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Dikes to protect N.S.-N.B. link from flooding expected to cost up to $300 million

HALIFAX — An engineering study says the cost of a decade-long project to save the land link between Nova Scotia and New Brunswick from climate-related flooding will range between $189 million and just over $300 million.
John Atkinson, an area farmer and land owner, stands on a dike along the LaPlanche River near Amherst, N.S. on Wednesday, March 20, 2019. An engineering study looking at three options to save the land link between Nova Scotia and New Brunswick from climate-related flooding is pegging the costs at ranging from a low of about $189 million to a high of just over $300 million. THE CANADIAN PRESS/Andrew Vaughan

HALIFAX — An engineering study says the cost of a decade-long project to save the land link between Nova Scotia and New Brunswick from climate-related flooding will range between $189 million and just over $300 million.

The study released Friday suggests either raising the height of the existing 35 kilometres of dikes for an estimated $200 million, building a new dike at a cost of $189 million, or raising the existing dikes and installing steel sheet pile walls in select locations for about $301 million.

Whichever option is chosen, the governments of Nova Scotia and New Brunswick made clear Friday they need Ottawa to commit to a major portion — if not the entirety — of the cost before the project can proceed.

"The price tag on the project is in the ballpark of my capital budget for a year. It's massive," Jill Green, New Brunswick's minister of transportation and infrastructure, told an online news conference.

Kim Masland, the Nova Scotia transport minister, added: "I'd love to see it 100 per cent funded federally," though neither she nor Green ruled out a provincial contribution.

The study anticipates that once an option is chosen, it would take five years for construction to begin, and the project wouldn't be completed until 10 years after the start date. That's assuming there aren't delays arising from environmental assessments, archeological studies and consultations with First Nations.

Experts have for decades warned that the combination of high tides with a powerful storm up the Bay of Fundy could overwhelm aging dikes and flood large portions of Amherst, N.S., as well as neighbouring Sackville, N.B.

Meanwhile, the sea level at the mouth of the Bay of Fundy has been rising at a rate of about 2.4 millimetres a year over the past century due to the warming planet, even as the dikes and coastal land continue to subside.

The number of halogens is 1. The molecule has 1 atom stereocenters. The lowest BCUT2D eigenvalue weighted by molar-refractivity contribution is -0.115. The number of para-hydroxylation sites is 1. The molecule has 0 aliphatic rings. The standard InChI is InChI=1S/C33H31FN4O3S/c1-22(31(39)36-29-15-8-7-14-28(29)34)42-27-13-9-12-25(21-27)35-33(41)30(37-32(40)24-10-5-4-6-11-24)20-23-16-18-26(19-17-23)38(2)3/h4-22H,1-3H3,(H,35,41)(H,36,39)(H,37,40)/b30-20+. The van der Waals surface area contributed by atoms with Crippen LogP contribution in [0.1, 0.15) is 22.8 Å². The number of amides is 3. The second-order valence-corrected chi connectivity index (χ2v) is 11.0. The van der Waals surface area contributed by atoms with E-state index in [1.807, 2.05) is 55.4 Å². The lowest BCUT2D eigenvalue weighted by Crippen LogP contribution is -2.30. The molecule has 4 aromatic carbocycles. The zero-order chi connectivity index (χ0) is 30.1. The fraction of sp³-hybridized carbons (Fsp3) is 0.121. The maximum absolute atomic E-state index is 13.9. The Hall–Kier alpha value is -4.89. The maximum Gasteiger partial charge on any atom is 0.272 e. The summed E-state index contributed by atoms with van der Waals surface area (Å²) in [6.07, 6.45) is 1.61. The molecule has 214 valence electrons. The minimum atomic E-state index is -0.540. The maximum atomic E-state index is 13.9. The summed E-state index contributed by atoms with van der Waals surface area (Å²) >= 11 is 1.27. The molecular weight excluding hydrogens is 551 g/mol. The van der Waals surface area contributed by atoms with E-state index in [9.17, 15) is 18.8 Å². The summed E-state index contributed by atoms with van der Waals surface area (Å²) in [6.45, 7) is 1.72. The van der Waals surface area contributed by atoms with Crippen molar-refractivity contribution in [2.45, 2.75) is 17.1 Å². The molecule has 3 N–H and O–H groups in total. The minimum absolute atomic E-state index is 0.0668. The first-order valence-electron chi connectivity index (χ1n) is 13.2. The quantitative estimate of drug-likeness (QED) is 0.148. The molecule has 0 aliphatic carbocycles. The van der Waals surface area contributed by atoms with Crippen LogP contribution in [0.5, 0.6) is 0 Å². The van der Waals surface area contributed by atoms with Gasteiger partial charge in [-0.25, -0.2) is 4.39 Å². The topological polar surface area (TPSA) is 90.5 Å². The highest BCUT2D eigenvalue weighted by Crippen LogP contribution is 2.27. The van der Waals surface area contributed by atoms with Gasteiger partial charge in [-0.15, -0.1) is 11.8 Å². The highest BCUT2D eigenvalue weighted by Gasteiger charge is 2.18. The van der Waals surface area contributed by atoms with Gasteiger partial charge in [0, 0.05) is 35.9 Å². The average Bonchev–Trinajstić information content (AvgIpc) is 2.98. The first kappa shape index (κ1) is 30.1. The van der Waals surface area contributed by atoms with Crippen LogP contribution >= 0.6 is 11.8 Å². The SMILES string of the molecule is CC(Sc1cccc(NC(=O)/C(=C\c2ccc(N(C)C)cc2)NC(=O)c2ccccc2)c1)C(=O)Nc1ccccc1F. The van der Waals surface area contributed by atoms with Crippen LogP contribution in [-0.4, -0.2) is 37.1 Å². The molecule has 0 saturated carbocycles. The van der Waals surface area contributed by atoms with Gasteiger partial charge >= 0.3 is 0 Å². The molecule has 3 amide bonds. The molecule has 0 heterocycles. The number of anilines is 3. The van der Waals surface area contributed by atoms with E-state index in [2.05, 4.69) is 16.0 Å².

If a flooding disaster occurs, vital transportation that carries about $35 billion in trade annually would be disrupted, and both Nova Scotia and Newfoundland and Labrador's supply of food, medicine and other essentials could be severely reduced.

The study notes that current dikes, some of them with earth foundations dating back to the Acadian settlements of the 1600s, have been gradually built up to provide protection of 8.5 metres, with the most recent major improvements in the 1950s. The refurbished dikes would add two metres, protecting the land against rising tides to a level of 10.6 metres.

Both cabinet ministers said they realize there's no guarantee a storm on the scale of the famous Saxby Gale of 1869 won't sweep back up the Bay of Fundy and submerge Amherst and Sackville again before the work is completed. However, they said the project has to be built with an eye to withstanding rising seas to at least 2100, and it is a project that will have to be made to last.

"Construction takes a long time," Green said. "This is a massive project that's not going to happen overnight."

Consultants Wood Canada Ltd. were chosen to carry out the study in January 2020, but there have been repeated delays in the date of its delivery, and it was only provided to the provinces and the federal government in January 2022. Green said the delays were related to a federal election occurring in the middle of the $700,000 study. 

The analysis considered 10 options, with three making the short list. 

In the first two, less expensive options, the engineers envision either adding to existing dikes, or replacing them with a new dike in some portions. Both of the options also include a water control structure across the Tantramar River that runs near Sackville.

The third and more costly $300-million option envisions raising existing dikes to 10.6 metres, a water control structure across the Tantramar River and a steel wall through the Tantramar Marsh to the Aulac River — a distance of about 800 metres. 

Green said the more expensive option is on the table as it's possible the cheaper two scenarios may encounter obstacles.

"As we move into Phase 2 of this, the archeological and environmental assessments may dictate how we move forward and what options we have on the table ... It's to be determined," she said.

David Kogon, the mayor of Amherst, said in an email that he's relieved the dikes will be raised, as he had feared the inhabited lowlands would be abandoned and that a bridge would be created solely to protect the transportation and communications corridor.

"All of the top three options presented are aimed at protecting not only the transportation corridor but the neighbouring communities, Amherst and Sackville, and the farmland contained within the marsh," he said.

This report by The Canadian Press was first published March 18, 2022.

Michael Tutton, The Canadian Press